Former justice minister: No grounds for Peterson to resign
Former Justice Minister Maris Lauri (Reform) finds that while former trade union chief, Minister of Health and Labor Peep Peterson (SDE) can remain in office, he needs to trad carefully as a former lobbyist.
Estonia's lobbying good practice was introduced by the Reform Party's Maris Lauri who said the document was thoroughly debated by politicians at the time. When former head of the Estonian Trade Unions Federation Peep Peterson became minister for labor, the fact there could be a possible conflict of interest was pointed out by journalists but overlooked by ministers and the Government Office.
"It is sad on the one hand. Clearly, people think it is no big deal and something that shouldn't be paid any mind. But it most definitely should," the previous government's justice minister told ERR.
What is the problem? Head of the coalition Social Democratic Party (SDE) Lauri Läänemets suggested the problem is with the lobbying good practice instead. He suggested that the trade unions head is not a lobbyists but rather a social partner representing everyone in Estonia. Maris Lauri disagrees.
"We are absolutely dealing with lobbyists. Just as business associations are lobby organizations, so it is in the case of trade unions. There can be no two ways about it. Whether someone is [also] a social partner or how many people they represent is besides the point," Lauri said.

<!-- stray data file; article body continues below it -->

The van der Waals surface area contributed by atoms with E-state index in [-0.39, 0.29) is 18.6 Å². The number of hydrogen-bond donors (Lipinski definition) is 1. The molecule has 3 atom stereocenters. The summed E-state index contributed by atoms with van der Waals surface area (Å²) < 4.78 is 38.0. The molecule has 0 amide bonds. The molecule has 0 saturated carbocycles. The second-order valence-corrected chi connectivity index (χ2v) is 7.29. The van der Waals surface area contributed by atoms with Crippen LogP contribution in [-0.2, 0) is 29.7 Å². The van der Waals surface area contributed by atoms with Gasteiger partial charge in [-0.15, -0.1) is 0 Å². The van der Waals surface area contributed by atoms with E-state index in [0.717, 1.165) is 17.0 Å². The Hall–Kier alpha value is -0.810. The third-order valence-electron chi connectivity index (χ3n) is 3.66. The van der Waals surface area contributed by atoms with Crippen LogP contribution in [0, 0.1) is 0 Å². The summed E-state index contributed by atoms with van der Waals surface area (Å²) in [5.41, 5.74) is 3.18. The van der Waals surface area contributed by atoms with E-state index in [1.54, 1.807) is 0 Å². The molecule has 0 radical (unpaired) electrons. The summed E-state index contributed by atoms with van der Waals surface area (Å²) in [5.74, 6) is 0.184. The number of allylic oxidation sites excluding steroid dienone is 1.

According to the good practice, a lobbyist should steer clear of political decisions concerning those whose interests they have represented for at least a year. How would that be possible in the post of labor minister.
"He does not have to resign. But caution and a keen eye for the rules are necessary. [He needs to] be careful, report his meetings and avoid situations open to malicious interpretation," Lauri said.
The former justice minister said that Peterson should be extra careful when adding entries to the lobby register. Explain who he meets and why. Situations where the other side is a trade union are especially precarious. For example, the minister is usually not involved in minimum wage discussions.
"I perceive risk in certain debates. For example, healthcare also falls in the minister's administrative area. There can be sharp debates between, for example, the Estonian Hospital Association and the Estonian Medical Association. He [Peterson] must not get involved under any circumstances. Someone else will have to diffuse these conflicts. He can be in the loop, but he cannot participate," Lauri warned.
Former President Kersti Kaljulaid criticized Peterson becoming health and labor minister during the weekend but aimed the brunt of it at Prime Minister Kaja Kallas (Reform).
"It is time to put the [previous] government's lobbying good practice to the test and solve a problem where ministerial posts are given to people who have previously represented a certain interest group or view in the same field. A good place to attach meaning to the good practice and for the PM to demonstrate how the new ministers plan to manage their conflicts of interest in a transparent fashion. Lobbying and faceted advocacy aren't bad things my any means, while ignoring potential conflicts of interest leads to decisions that make the person doubt the trustworthiness of authority. And that would be unfortunate indeed," Kaljulaid wrote on Facebook.
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Editor: Marcus Turovski